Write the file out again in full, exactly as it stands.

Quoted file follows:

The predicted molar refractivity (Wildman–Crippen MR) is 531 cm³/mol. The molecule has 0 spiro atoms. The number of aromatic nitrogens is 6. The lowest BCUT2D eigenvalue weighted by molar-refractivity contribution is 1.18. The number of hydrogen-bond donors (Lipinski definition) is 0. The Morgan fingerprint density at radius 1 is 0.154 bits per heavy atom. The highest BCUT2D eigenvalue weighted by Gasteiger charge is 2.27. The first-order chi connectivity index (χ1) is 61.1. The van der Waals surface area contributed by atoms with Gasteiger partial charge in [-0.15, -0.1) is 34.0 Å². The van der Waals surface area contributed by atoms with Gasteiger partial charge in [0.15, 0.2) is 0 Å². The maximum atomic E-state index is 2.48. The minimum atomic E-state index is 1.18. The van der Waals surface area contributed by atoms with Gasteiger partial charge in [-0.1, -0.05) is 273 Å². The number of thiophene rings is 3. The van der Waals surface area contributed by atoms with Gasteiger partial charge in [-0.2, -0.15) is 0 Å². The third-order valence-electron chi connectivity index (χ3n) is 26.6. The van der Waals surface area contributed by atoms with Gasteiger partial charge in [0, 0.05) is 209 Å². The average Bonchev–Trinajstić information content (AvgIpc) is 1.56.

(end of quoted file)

The predicted molar refractivity (Wildman–Crippen MR) is 531 cm³/mol. The molecule has 0 spiro atoms. The number of aromatic nitrogens is 6. The lowest BCUT2D eigenvalue weighted by molar-refractivity contribution is 1.18. The number of hydrogen-bond donors (Lipinski definition) is 0. The Morgan fingerprint density at radius 1 is 0.154 bits per heavy atom. The highest BCUT2D eigenvalue weighted by Gasteiger charge is 2.27. The first-order chi connectivity index (χ1) is 61.1. The van der Waals surface area contributed by atoms with Gasteiger partial charge in [-0.15, -0.1) is 34.0 Å². The van der Waals surface area contributed by atoms with Gasteiger partial charge in [0.15, 0.2) is 0 Å². The maximum atomic E-state index is 2.48. The minimum atomic E-state index is 1.18. The van der Waals surface area contributed by atoms with Gasteiger partial charge in [-0.1, -0.05) is 273 Å². The number of thiophene rings is 3. The van der Waals surface area contributed by atoms with Gasteiger partial charge in [-0.2, -0.15) is 0 Å². The third-order valence-electron chi connectivity index (χ3n) is 26.6. The van der Waals surface area contributed by atoms with Gasteiger partial charge in [0, 0.05) is 209 Å². The average Bonchev–Trinajstić information content (AvgIpc) is 1.56.